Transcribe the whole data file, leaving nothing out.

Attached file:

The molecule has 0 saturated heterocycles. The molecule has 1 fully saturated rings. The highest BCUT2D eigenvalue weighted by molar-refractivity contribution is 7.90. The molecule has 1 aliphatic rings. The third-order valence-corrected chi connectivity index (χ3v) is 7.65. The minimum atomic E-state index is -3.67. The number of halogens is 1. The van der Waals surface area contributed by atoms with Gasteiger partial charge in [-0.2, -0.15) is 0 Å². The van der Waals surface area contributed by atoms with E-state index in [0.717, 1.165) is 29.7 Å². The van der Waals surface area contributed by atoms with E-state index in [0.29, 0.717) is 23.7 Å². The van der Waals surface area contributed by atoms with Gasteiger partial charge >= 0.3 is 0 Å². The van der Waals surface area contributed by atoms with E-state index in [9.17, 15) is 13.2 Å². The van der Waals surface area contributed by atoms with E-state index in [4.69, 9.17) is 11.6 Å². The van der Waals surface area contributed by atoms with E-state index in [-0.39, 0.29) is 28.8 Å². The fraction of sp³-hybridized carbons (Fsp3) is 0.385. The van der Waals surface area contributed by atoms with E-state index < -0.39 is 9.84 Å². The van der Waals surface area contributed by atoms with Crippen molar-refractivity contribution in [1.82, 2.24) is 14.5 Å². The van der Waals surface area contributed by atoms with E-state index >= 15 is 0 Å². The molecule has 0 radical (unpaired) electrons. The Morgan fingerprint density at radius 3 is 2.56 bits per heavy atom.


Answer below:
The molecule has 0 saturated heterocycles. The molecule has 1 fully saturated rings. The highest BCUT2D eigenvalue weighted by molar-refractivity contribution is 7.90. The molecule has 1 aliphatic rings. The third-order valence-corrected chi connectivity index (χ3v) is 7.65. The minimum atomic E-state index is -3.67. The number of halogens is 1. The van der Waals surface area contributed by atoms with Gasteiger partial charge in [-0.2, -0.15) is 0 Å². The van der Waals surface area contributed by atoms with E-state index in [0.717, 1.165) is 29.7 Å². The van der Waals surface area contributed by atoms with E-state index in [0.29, 0.717) is 23.7 Å². The van der Waals surface area contributed by atoms with Gasteiger partial charge >= 0.3 is 0 Å². The van der Waals surface area contributed by atoms with E-state index in [9.17, 15) is 13.2 Å². The van der Waals surface area contributed by atoms with E-state index in [4.69, 9.17) is 11.6 Å². The van der Waals surface area contributed by atoms with E-state index in [-0.39, 0.29) is 28.8 Å². The fraction of sp³-hybridized carbons (Fsp3) is 0.385. The van der Waals surface area contributed by atoms with E-state index < -0.39 is 9.84 Å². The van der Waals surface area contributed by atoms with Crippen molar-refractivity contribution in [1.82, 2.24) is 14.5 Å². The van der Waals surface area contributed by atoms with E-state index >= 15 is 0 Å². The molecule has 0 radical (unpaired) electrons. The Morgan fingerprint density at radius 3 is 2.56 bits per heavy atom.